Hempel Sailing World Championships Aarhus 2018 will be open to all Olympic sailing classes plus Kite surfing (M and W) as showcase. In Aarhus the ten classes will not only be competing for the Worlds medals, but for qualification for the Olympics in Tokyo 2020 as well.
The Finn is the result of a competition held in Finland in 1949, and it replaced the Firefly as the Olympic one-man dinghy in 1952. The Finn probably represents the purest form of athletic regatta. It requires great physical stamina and long intensive training, and it attracts some of the world’s best yachtsmen – no doubt because it requires such sailing prowess.
470 (M and W)
The 470 – as the name suggests – is 470 centimetres long. It was designed in 1963 by Frenchman André Cornu, and first appeared in the Olympic programme in 1976. The 470 has a very simple design, and can be made at a reasonable price. The price, and the fact that it can be sailed by relatively lightweight sailors, has made the 470 popular and widely used around the world. The dinghy can be sailed by two people, with one in trapeze. When the time came to choose a boat for the first women-only class at the Olympic Games, the 470 was the natural choice. The 470 women’s class debuted at the 1988 Olympic Games.
49er / 49erFX
The 49er is a two-person dinghy, and one of the fastest used in regattas. It was first introduced as an Olympic class in Sydney in 2000. The boat was designed by Australian Julian Bethwaite in 1995, and has a large asymmetric spinnaker that means it can reach speeds up to 50 kilometres per hour. The 49er is a very physically and technically demanding boat, and the crew have to be in trapeze, even in low wind conditions. The name derives from its length of 4.9 metres. The 49erFX women’s class debuted at the 2016 Olympic Games.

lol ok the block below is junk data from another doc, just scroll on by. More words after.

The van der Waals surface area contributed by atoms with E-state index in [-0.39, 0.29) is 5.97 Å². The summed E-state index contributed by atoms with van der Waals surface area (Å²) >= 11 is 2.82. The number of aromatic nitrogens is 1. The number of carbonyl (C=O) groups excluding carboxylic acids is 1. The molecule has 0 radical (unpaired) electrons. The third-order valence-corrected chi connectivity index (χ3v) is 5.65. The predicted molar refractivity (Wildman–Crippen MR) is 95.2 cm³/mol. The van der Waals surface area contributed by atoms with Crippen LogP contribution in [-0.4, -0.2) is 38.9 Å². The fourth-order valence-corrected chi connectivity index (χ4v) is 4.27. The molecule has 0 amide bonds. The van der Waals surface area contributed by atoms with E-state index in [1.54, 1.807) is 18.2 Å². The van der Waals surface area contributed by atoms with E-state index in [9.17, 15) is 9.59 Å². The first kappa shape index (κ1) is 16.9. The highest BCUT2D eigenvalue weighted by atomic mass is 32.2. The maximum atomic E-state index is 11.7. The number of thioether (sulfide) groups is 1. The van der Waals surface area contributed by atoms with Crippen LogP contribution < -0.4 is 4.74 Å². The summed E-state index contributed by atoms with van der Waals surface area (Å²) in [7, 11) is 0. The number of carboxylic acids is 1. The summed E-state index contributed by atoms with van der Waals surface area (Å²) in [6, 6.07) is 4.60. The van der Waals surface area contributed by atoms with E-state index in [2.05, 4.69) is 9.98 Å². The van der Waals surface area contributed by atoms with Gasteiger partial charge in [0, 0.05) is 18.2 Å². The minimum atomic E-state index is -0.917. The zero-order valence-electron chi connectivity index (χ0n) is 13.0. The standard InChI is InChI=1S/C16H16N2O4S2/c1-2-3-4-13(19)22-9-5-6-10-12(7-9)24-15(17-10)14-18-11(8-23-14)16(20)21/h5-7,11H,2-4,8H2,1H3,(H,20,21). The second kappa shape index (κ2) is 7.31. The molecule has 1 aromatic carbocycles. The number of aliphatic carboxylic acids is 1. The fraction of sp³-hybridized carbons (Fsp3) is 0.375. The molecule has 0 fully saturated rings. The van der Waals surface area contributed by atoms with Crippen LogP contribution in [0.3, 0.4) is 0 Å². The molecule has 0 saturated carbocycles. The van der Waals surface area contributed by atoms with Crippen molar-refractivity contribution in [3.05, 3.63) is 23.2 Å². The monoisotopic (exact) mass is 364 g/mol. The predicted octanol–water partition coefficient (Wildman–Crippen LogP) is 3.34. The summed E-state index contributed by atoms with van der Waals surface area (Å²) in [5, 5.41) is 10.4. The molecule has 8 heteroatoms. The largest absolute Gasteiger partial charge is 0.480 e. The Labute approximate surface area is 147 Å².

The Nacra 17 is a catamaran designed for high speeds in both crosswind and downwind sailing, with a hydrofoil that lifts the hull out of the water to reduce drag and so allow greater speeds. The boat is a mixed class at the Olympic Games, and must be sailed by a woman and a man, often with both crew members in trapeze. The class was included in the Olympic Games for the first time in 2016.
Laser Standard / Laser Radial
The Laser is a one-person dinghy designed by Bruce Kirby in 1969. With 200.000 dinghies worldwide it may be considered the most widely used dinghy. The Laser Standard men’s class joined the Olympic programme in 1996 and the Laser Radial women’s class followed in 2008, when it replaced the Europe dinghy. The Laser Radial is related to the Laser Standard and the hull is the same as the Laser Standard, but the mast and sail are smaller, and Laser Radial sailors are usually in the 55-70 kilogramme weight class.
RS:X M / RS:X W (Windsurfers)
The RS:X board is designed to be able to compete in wind of 3-30 knots (5.6-56 kilometres per hour). In light winds, the windsurfers sail with the centreboard down and pump the sail around the entire course. Above around 10-12 knots, the centreboard is pulled up and the windsurfer sails on the tail fin. All entrants sail using the same equipment, which means the competitors’ mental, tactical, technical and physical abilities make the difference. Windsurfing has been on the Olympic programme since 1984. The RS:X has been the Olympic board for both men and women since it was designed in 2004.
Kiteboarding (M and W)
Kiteboarding is a relatively new discipline in competitive sailing, and it provides high speed sailing and big jumps of up to 20-30 metres in length. Kiteboarders use a small board with foot-straps and fins, which is pulled through the water by a controllable power kite. They can tack upwind almost as effectively as a sailing dinghy. Kiteboarding, for men and women, will be included for the first time as showcase disciplines at the Hempel Sailing World Championships in Aarhus in 2018, and at the Olympic Games in Tokyo in 2020.